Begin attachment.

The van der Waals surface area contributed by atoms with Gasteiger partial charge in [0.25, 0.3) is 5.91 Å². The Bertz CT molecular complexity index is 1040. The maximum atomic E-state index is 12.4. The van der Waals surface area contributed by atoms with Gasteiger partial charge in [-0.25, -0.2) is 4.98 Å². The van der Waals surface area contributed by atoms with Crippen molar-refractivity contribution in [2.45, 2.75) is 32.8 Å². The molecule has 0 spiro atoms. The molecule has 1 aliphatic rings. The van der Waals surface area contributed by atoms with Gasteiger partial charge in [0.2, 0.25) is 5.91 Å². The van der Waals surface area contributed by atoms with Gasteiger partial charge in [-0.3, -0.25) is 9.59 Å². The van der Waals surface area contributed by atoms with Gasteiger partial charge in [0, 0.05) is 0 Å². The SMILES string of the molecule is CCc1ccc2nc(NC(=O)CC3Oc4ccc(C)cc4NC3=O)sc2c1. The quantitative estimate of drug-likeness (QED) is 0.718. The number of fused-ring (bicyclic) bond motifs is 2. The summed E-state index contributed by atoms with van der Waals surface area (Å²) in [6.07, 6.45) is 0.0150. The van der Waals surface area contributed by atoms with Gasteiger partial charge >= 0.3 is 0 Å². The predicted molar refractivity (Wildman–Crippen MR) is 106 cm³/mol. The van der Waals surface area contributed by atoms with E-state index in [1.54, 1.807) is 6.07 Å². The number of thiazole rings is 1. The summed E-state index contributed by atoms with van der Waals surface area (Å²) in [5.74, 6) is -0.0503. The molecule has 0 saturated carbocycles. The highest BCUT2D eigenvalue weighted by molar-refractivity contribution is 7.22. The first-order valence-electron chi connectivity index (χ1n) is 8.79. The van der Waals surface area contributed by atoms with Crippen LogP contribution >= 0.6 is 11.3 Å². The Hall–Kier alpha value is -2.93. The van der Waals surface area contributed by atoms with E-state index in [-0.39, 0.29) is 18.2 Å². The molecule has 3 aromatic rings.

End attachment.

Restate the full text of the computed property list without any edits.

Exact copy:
The van der Waals surface area contributed by atoms with Gasteiger partial charge in [0.25, 0.3) is 5.91 Å². The Bertz CT molecular complexity index is 1040. The maximum atomic E-state index is 12.4. The van der Waals surface area contributed by atoms with Gasteiger partial charge in [-0.25, -0.2) is 4.98 Å². The van der Waals surface area contributed by atoms with Crippen molar-refractivity contribution in [2.45, 2.75) is 32.8 Å². The molecule has 0 spiro atoms. The molecule has 1 aliphatic rings. The van der Waals surface area contributed by atoms with Gasteiger partial charge in [0.2, 0.25) is 5.91 Å². The van der Waals surface area contributed by atoms with Gasteiger partial charge in [-0.3, -0.25) is 9.59 Å². The van der Waals surface area contributed by atoms with Gasteiger partial charge in [0, 0.05) is 0 Å². The SMILES string of the molecule is CCc1ccc2nc(NC(=O)CC3Oc4ccc(C)cc4NC3=O)sc2c1. The quantitative estimate of drug-likeness (QED) is 0.718. The number of fused-ring (bicyclic) bond motifs is 2. The summed E-state index contributed by atoms with van der Waals surface area (Å²) in [6.07, 6.45) is 0.0150. The van der Waals surface area contributed by atoms with Gasteiger partial charge >= 0.3 is 0 Å². The predicted molar refractivity (Wildman–Crippen MR) is 106 cm³/mol. The van der Waals surface area contributed by atoms with E-state index in [1.54, 1.807) is 6.07 Å². The number of thiazole rings is 1. The summed E-state index contributed by atoms with van der Waals surface area (Å²) in [5.74, 6) is -0.0503. The molecule has 0 saturated carbocycles. The highest BCUT2D eigenvalue weighted by molar-refractivity contribution is 7.22. The first-order valence-electron chi connectivity index (χ1n) is 8.79. The van der Waals surface area contributed by atoms with Crippen LogP contribution >= 0.6 is 11.3 Å². The Hall–Kier alpha value is -2.93. The van der Waals surface area contributed by atoms with E-state index in [-0.39, 0.29) is 18.2 Å². The molecule has 3 aromatic rings.